Factory jobs should be a part of Haiti’s future. Three important points must be kept in mind if this job creation strategy is to be a plus in helping Haiti ‘build back better:’ 

First, universal free education and robust rural investment must parallel factory investments. Decentralized agri-business possibilities and the jobs and the infusion of cash they bring to the Haitian economy cannot be ignored.

Second, assembly plants cannot be concentrated in Port-au-Prince. Haiti has at least a dozen coastal cities with functioning, albeit rudimentary, port infrastructures or where a port can be built. This decentralization will rebalance prospects for economic growth and infrastructure development to all of Haiti.

Third, investors must be mindful that Haitian workers are more than plentiful cheap labor. Secretary of State Clinton said that in Haiti "talent is universal; opportunity is not." Haiti’s renaissance must improve the ‘opportunity environment’ for all.  Its Diaspora offers bountiful evidence of what can be achieved when opportunities are twinned with talent.

If there is a silver lining in the dark cloud of Haiti’s recent catastrophe, it is that it offers Haitians, "friends of Haiti" and those whose connection may simply be as a bureaucrat or investor an opportunity to take steps that will rebalance that country. If rebalanced, Haiti can move forward unequivocally toward less poverty and inequity, diminished social and economic exclusion, greater human dignity, a rehabilitated environment, stronger public institutions, and a national infrastructure for economic growth and investment.

As public attention drifts away from the disaster in Haiti, our friend Bob Maguire checks in to offer some informed common sense about how best to help the people there.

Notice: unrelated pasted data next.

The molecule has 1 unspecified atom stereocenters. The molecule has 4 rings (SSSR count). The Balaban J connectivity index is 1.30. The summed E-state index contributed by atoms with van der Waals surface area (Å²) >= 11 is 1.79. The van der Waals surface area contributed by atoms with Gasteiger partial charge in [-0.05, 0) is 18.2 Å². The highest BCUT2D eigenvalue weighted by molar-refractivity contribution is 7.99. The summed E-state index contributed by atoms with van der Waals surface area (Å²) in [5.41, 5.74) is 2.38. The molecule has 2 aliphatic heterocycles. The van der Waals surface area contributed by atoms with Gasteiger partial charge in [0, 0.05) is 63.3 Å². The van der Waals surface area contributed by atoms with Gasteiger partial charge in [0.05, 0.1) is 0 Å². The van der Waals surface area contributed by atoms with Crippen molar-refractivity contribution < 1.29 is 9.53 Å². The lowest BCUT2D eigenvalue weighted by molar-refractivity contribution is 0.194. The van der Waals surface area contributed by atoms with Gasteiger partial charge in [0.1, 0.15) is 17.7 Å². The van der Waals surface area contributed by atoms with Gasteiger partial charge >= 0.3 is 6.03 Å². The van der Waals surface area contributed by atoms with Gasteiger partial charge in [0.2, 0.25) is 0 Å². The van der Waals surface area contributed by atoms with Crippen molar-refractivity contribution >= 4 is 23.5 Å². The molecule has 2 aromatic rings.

By Robert Maguire
Best Defense Chief Haiti Correspondent

Over the past five decades Haiti has become terribly out-of-balance. Much of this is due to the rapid growth of its cities, especially Port-au-Prince and the parallel ferocious neglect of the rest of the country. 

Because of unmitigated off-the-land migration with poor people piling on top of each other on steep hillsides and in dangerous ravines, river flood plains and coastal mud flats — seeking opportunities that were mostly a mirage — Port-au-Prince had become a disaster waiting to happen. Those who perished on January 12th were mostly the poor crowded on marginal land and into sub-standard housing. 

Haiti had also lost its balance in social and economic equity, and in the ability of the state to care for its citizens. By 2007, 68 percent of the total national income went to the wealthiest 20 percent of the population. Haitian state institutions had virtually collapsed under the weight of generations of bad governance. International balance was off, too. Donors chose to bypass even democratically elected governments and funnel aid funds through foreign-based NGOs that enacted ‘projects’ drawn up outside of Haiti and that lasted only as long as the money did.